Perspectives From A First Gen College Consultant On The College Admissions Scandal

first gen college student

Perspectives From A First Gen College Consultant On The College Admissions Scandal

Published April 2, 2019

first gen college student

The recent national college admissions scandal has placed intense scrutiny on college admissions consultants and wealthy families with children from “privileged” backgrounds. As an independent educational consultant, parent, and first-generation college student from a low-income background, I’ve had the opportunity to gain perspectives from many different angles.

#1: William Singer was a Bernie Madoff, not an Educational Consultant

The “college consultant” in question was no more an educational consultant than Bernie Madoff was a financial advisor.

They are both scam artists who preyed on others’ aspirations and desperation.

What’s worse is we are still reading about “educational consultants” who are being interviewed as experts in the media when their own practices are bordering on unethical with their students.

Ethical educational consultants guide students to figure out if college is right for them, help them identify and demonstrate their best qualities, and match them with schools that are not only a fit for them academically and personally, but also financially.

Let’s not crucify the work that is really being done, because of a few really shameful individuals.

#2: College Donations are a Necessary Evil for Better or Worse

One of my clients told me, “My first college consultant encouraged my parents to make a donation to the school to help me get in. My parents and I were totally against this and refused to do it. I wanted to get in on my own.”

Conversations like this rock my world, because it’s hard to believe that someone else in my industry would recommend something like that. But the truth is, it’s not illegal–just borderline unethical.

On the flip side, I have learned through my work that students who donate or identify as “full-pay” on their applications do have a slight edge. The reality is that colleges need a “full-pay” student to balance out a “scholarship” student.

College admissions aren’t proud of this and often remind educational consultants to encourage our “need” students to apply early to not only increase their chance of receiving money but also for admissions. At the same time, I will admit, my “privileged” clients do leverage this by identifying themselves as “not applying for financial aid” to increase their chances of being accepted.

My own parents were a cook and a nanny, and I was the first student in my family to go to college. I know this will not be a popular opinion, however, I wouldn’t have been able to go to college in the first place without other people’s generous donations.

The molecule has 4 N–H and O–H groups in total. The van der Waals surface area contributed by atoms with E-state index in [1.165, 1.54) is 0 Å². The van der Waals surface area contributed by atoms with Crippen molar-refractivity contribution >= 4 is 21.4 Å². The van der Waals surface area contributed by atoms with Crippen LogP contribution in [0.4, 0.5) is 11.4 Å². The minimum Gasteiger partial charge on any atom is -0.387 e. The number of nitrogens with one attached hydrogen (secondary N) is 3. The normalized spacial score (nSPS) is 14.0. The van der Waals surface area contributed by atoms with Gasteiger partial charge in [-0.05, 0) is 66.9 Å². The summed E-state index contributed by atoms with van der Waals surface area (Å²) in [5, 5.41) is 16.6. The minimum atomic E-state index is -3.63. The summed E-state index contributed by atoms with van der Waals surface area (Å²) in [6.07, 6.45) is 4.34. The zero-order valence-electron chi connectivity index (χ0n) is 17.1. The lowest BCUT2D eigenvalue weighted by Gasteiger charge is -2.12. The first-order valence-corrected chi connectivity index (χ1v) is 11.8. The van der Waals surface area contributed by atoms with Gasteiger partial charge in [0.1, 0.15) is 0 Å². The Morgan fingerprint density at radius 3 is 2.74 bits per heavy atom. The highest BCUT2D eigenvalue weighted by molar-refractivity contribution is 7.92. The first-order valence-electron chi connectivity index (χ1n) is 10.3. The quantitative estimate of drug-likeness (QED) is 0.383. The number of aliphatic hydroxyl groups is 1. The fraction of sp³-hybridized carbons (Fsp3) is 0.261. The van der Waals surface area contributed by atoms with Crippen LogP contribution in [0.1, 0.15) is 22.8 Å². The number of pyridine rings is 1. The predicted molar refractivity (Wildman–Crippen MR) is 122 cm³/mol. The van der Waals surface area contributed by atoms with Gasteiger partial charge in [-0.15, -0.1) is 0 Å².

These donations to colleges or universities are necessary–just not to someone’s individual pocket, as in the case of the college admissions scandal.

Donations are crucial because as much as I feel the middle class gets the short end of the stick in all of this, students from low-income, less-educated backgrounds still see the most benefit from attending elite colleges and universities.

Having been a donation recipient first-hand (and personally met my donors), I know I would not have had the opportunities I had if I hadn’t attended an elite university. For example, these opportunities, both inside and outside of the classroom, afforded me the chance to intern with a Fortune 100 company and study abroad.

#3: Colleges are Not as Unethical as the Scandal is Making Them Out to be

I have worked in an athletic office and have helped student athletes apply for elite colleges and universities. I can tell you that what is being publicized does not happen at most schools.

While working with a student who was being recruited for an athletic team at a top ten university, I have heard a coach say that “the review went smoothly with admissions” or how it was “likely” they would be admitted. But that never meant it was guaranteed.

The truth is, the decision isn’t up to the coach…it’s up to admissions.

I have placed prospective students, whose questionnaires indicated that their scores did not meet the threshold, in a no-follow-up pile.

I have also heard my classmate’s story of receiving a call from the admissions office telling him how they wouldn’t be able to accept his younger sibling despite his generous donations.

I’ve personally witnessed universities stand their ground when it comes to academic expectations in the admissions process.

#4: There’s Still an Army of Us Fighting the Good Fight in College Admissions

While it is not being publicized in the media right now, college admissions, high school counselors, and independent educational consultants are trying to work together to fight the good fight of increasing access and opportunities for students.

When I visited Yale last summer, they talked about students from the rural Midwest who were the first in their family of farmers to attend college. Many elite colleges shared how 25% of the students accepted were first-generation students.

While there is a small percentage of independent educational consultants who charge an obscene amount of money for their services, the majority of us charge a fraction of what is being publicized. We also take on pro-bono clients, because we want to level the playing field for those who are most disadvantaged.

The truth is, admissions may never be “fair.” However, there is a great deal of work being done to try to be more equitable. And sometimes it requires actions that can be seen as “unfair.”

What we can do as parents is help empower our teens throughout the process and help give them the best chance we can at a system that’s a work in progress.






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